It is because of this that we need to stop focusing on the small distinctions that separate us and instead concentrate on the core values that unite us as Americans – particularly, the values of community, opportunity, and freedom. But, our electoral process, which forces politicians to only interact with the rich donors who can fund their campaigns, makes it hard for our leaders to connect with the people they ostensibly represent, and as a result, politicians lose sight of these collective values and of their authentic selves.

The fifth chapter of The Audacity of Hope is about economic and social opportunity. Obama worries that even as opportunity for knowledge among workers in the U.S. increases, the success trajectories available to blue- and pink-collar workers isn’t improving. This means that the gap between the wealthiest and poorest Americans is widening. He calls for a return to the ideals of meritocracy championed by Madison, Jefferson, and Lincoln. To that end, Obama argues that we need to reform our public education system, which right now is failing a significant portion of children. His suggestions are the merit-based teacher performance metrics that formed a core aspect of his educational policy as president.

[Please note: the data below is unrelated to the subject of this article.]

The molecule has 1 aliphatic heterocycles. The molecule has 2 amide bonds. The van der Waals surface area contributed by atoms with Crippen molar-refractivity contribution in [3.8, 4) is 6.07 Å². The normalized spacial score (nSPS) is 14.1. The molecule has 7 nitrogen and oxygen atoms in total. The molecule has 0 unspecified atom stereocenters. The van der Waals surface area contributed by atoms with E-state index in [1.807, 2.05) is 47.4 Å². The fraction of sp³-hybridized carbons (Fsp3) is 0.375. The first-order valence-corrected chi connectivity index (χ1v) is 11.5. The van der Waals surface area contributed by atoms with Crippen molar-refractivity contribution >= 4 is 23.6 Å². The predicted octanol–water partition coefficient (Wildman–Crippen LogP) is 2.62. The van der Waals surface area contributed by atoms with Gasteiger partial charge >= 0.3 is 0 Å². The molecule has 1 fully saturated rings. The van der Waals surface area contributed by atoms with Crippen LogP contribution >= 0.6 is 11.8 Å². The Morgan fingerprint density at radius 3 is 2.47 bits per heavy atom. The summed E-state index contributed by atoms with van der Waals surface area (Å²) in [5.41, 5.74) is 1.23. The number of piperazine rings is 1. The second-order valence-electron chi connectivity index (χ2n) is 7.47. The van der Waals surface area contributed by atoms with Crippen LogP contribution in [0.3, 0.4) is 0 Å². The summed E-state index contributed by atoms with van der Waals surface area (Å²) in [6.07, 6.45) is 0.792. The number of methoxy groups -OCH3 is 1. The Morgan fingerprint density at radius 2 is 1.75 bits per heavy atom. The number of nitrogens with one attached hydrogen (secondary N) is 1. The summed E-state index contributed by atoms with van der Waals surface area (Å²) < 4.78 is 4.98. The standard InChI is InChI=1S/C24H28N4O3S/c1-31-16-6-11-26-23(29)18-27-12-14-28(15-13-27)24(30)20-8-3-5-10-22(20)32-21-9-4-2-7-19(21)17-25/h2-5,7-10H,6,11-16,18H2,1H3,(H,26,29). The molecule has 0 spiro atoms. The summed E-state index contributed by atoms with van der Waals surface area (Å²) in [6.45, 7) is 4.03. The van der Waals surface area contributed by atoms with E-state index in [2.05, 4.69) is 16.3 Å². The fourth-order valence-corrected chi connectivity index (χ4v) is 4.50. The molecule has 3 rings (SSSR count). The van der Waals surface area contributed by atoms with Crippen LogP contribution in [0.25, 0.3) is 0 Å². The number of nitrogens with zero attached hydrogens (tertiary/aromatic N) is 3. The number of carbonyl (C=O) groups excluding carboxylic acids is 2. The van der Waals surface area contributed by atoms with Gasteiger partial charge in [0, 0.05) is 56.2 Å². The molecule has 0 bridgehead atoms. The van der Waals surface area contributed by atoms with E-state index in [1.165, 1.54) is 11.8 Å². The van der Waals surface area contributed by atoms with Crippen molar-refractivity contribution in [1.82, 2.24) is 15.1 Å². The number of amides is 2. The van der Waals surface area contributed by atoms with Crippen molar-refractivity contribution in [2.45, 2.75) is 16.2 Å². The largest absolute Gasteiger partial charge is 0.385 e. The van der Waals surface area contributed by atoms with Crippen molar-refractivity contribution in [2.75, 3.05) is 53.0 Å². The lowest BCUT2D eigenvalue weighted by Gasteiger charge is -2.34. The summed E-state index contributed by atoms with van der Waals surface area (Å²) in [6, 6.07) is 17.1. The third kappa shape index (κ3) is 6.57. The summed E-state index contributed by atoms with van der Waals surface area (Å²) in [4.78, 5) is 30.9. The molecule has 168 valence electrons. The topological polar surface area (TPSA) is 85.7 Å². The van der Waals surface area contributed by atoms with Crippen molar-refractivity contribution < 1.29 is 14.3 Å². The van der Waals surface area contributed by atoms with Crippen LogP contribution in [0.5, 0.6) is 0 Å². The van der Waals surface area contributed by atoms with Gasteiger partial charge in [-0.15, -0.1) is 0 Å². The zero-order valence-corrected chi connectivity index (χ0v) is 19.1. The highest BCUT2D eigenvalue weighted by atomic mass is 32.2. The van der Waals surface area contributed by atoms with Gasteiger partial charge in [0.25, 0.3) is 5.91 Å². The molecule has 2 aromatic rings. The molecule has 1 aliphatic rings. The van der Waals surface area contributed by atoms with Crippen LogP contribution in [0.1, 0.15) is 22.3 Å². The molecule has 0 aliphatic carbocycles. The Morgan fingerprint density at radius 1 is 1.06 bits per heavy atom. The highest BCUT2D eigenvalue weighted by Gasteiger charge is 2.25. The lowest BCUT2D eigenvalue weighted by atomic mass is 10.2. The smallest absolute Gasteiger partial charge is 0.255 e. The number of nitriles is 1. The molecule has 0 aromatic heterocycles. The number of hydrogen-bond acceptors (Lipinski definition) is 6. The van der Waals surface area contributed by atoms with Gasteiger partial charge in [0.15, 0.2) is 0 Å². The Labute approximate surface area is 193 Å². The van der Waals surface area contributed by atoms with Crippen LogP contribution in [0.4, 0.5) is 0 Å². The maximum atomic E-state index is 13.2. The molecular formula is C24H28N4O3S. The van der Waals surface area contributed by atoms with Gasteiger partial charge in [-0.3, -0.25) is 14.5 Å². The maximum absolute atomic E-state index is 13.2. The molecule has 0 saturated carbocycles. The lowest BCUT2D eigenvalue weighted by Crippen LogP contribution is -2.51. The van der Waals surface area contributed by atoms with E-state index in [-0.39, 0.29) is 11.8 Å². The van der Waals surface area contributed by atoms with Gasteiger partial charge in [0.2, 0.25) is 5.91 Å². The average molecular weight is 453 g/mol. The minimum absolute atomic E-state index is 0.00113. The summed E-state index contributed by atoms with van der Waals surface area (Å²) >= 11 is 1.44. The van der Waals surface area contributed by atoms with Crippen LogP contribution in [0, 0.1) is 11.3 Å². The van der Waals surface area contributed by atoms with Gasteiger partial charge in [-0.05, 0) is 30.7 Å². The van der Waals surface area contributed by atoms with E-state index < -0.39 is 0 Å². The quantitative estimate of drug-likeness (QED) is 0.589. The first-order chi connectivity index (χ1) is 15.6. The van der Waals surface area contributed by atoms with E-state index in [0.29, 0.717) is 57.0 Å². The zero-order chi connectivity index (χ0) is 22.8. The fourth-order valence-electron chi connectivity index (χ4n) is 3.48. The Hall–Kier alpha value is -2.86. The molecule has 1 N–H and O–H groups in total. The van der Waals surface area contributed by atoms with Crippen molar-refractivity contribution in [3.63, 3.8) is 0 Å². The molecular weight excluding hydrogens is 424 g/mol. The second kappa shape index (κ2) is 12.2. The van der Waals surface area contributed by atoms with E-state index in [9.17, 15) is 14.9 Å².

Chapter 6 is a modern version of a conversion narrative, and tells how the formerly atheist Obama gained his religious faith. At the same time, the chapter argues that Democrats shouldn’t be the party that eschews religion, ceding all faith-motivated voters to the Republicans. Still, Obama is firmly in favor of the separation of church and state and of religious tolerance for different belief systems.

In the seventh chapter of the book, Obama tackles the question of race from his perspective as a man with a black Kenyan father and a white American mother. He notes how much progress the country has made towards creating more parity for people of color, but argues that although most forms of blatant racism no longer exist, non-white Americans still face an unfair playing field and more subtle types of bias. He calls on white Americans to be more vocal in their rejection of racism and bigotry, and on black people to reject the narrative of victimhood that can stifle potential.